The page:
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Android Privacy Communications Handhelds Security

The App That Tracks Who's Tracking You 52

Daniel_Stuckey writes "It's no secret that apps like maps or local weather know your current location, and you're probably cool with that because you want to use the handy services they provide in exchange. But chances are there are many other apps on your phone, anything from dictionaries to games, that are also geolocating your every move without your knowledge or permission. Now researchers are developing a new app to police these smartphone spies, by tracking which apps are secretly tracking you, and warning you about it. Before your eyes glaze over at the mention of yet another privacy tool, it's worth noting that this new app is the first to be able to provide this line of defense between snooping apps and smartphone users for Android phones. Android's operating system is engineered not to allow apps to access information about other apps. But a team at Rutgers University found a way around that, by leveraging a function of Android's API to send a signal whenever an app requests location information from the operating system. MIT Technology Review reported on the research today."
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The App That Tracks Who's Tracking You

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  • by fche ( 36607 ) on Thursday January 30, 2014 @02:54PM (#46112677)

    Briefly reading TFA, these guys are analyzing people's reactions to various privacy-warning user interface options. Their baby app that heuristically monitors location-api usage is far less capable than xprivacy or its kin of android tools.

    • While technical proficiency is a necessary feature, and doesn't really have any substitutes, I suspect that any attempt to extend meaningful privacy protection beyond paranoic geeks, recreational cypherpunks, and reasonably smart pedophiles who want to stay on the outside, will depend heavily on human-interface and psychology research in addition to technical prowess.

      People underestimate how potent aggregated privacy compromises are, and they are (even when trying to cover their tracks) pretty easy to 's
  • I can't find any good information on this either way, but in the past any Android app could read anything stored on external media - and some apps are stored to external media, meaning that any application could monitor them.

    Is that still the case? Or do apps not have full read permissions on external media in Android if they are granted permission to access it?

    Also on a side note it seems like if you grant an app permission to read SMS messages it could also monitor at least that activity...

    • by Delwin ( 599872 )
      As of Android 4.4.2 apps can only access their own directories in external media. Needless to say this broke a number of apps like file browsers.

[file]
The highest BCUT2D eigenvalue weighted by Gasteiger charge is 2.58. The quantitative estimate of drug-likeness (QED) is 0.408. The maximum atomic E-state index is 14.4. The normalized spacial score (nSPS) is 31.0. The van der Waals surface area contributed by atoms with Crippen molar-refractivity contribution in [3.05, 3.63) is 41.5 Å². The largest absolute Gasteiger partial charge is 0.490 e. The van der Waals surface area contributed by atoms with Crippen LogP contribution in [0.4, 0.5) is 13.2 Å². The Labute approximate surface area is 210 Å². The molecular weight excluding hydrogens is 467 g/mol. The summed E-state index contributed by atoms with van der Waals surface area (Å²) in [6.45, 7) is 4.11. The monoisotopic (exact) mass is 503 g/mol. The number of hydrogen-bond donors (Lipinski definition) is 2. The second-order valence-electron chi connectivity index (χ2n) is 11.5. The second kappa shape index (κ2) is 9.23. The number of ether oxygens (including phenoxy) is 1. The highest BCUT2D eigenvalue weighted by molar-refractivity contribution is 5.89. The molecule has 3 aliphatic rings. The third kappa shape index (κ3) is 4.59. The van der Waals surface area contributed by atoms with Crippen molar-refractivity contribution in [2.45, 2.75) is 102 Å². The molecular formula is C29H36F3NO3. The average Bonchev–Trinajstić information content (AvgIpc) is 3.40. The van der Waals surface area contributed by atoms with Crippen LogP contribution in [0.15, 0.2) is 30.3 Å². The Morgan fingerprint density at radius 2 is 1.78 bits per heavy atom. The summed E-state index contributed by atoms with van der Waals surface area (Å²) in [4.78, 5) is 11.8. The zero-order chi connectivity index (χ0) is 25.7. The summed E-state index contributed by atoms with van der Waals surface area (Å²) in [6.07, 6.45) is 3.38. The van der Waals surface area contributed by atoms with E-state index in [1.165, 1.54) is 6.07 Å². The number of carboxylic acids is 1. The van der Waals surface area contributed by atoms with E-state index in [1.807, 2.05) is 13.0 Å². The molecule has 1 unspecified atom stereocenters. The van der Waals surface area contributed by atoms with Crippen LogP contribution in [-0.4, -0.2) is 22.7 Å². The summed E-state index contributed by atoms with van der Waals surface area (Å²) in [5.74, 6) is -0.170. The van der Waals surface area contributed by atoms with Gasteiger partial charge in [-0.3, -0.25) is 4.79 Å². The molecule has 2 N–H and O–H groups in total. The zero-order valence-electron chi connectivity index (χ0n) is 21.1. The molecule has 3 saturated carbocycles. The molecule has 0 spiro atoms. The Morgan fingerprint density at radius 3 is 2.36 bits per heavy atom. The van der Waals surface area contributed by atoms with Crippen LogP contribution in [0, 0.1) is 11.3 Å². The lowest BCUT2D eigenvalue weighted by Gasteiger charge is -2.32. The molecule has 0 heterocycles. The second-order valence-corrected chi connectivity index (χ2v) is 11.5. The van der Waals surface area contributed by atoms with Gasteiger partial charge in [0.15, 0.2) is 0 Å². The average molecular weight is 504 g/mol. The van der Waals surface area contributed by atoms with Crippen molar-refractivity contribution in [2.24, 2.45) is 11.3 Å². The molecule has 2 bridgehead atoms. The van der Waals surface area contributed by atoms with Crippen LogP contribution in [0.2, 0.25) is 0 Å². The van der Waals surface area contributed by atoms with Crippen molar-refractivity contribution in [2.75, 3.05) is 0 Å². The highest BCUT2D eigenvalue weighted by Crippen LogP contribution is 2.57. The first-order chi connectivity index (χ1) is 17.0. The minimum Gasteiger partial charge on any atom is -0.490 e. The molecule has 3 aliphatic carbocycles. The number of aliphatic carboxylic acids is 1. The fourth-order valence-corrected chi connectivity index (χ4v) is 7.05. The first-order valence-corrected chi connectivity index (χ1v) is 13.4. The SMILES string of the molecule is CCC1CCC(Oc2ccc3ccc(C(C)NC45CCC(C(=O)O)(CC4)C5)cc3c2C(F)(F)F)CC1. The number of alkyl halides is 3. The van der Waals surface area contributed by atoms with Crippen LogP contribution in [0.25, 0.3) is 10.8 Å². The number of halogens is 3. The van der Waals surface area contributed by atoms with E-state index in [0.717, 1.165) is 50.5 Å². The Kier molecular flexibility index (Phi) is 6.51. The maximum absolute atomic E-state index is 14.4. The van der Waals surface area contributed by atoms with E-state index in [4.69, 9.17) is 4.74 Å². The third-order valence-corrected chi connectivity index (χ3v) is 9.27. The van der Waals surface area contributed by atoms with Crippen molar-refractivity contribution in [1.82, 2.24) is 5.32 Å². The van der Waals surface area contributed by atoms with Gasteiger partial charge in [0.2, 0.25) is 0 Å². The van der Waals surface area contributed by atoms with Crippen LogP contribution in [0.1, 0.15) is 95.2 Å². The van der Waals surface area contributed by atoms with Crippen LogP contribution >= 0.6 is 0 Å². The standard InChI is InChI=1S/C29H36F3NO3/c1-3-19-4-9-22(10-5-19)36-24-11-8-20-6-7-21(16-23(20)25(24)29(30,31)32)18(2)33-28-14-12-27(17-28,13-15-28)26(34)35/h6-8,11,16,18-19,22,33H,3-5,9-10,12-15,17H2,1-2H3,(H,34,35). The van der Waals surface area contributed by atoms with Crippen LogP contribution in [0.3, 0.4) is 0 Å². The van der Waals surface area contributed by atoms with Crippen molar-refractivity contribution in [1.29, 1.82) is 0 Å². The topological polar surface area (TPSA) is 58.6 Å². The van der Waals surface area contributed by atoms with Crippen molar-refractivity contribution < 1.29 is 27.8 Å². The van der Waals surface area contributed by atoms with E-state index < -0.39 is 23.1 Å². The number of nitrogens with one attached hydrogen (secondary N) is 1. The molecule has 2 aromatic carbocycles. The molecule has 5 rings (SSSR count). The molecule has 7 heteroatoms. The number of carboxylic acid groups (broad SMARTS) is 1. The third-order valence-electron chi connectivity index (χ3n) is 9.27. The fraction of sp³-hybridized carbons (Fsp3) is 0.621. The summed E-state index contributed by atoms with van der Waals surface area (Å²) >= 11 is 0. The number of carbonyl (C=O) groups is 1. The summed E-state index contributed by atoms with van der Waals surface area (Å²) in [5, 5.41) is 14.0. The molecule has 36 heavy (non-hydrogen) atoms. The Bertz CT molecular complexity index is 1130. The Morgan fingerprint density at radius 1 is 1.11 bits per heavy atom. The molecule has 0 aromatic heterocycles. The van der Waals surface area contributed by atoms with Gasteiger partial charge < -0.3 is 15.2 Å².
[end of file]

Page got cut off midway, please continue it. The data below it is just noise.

• That's good to know, I can't believe that existed until 4.4.2...

        Hopefully there is no new permission that would let the "file browsers" work again!

  • by Anonymous Coward

    Despite Google yanking App Ops out of Kit Kat in the latest update, you can still put it back in [].

    No need for Angry Birds to have access to your information. Simply limit what it can access and forget it.

  • by Anonymous Coward on Thursday January 30, 2014 @03:02PM (#46112765)

    There's a way for an app to discover and report on what other apps are doing? FAN-BLOODY-TASTIC! Because THAT'S not a security hole at all!

  • The actual metadata is collected at, or near, the source, they only download app "fixes" when you're actively being pursued.

    So, this will give a false sense of security to the 99.9 percent of American citizens who are being tracked by the NSA in an Unconstitutional and Illegal manner.

    Oh, and we know exactly where you are even when you turn off location services, btw.

  • by Anonymous Coward

    Or maybe, Android could deny approval of applications that try to seek location data for applications that have no location based function. Data mongering fuckers.

    • Re:Android's policy (Score:5, Informative)

      by tlhIngan ( 30335 ) <> on Thursday January 30, 2014 @03:32PM (#46112991)

      Or maybe, Android could deny approval of applications that try to seek location data for applications that have no location based function. Data mongering fuckers.

      Android doesn't already have this? I mean, iOS has been asking about location usage for ages, and has an option to disable location services for individual apps for a while now. (An interesting side effect is that access to stored photos ALSO brings up the location services question as photos may have geotags in them - so apps can't get around it by snapping photos and reading out the geotag information).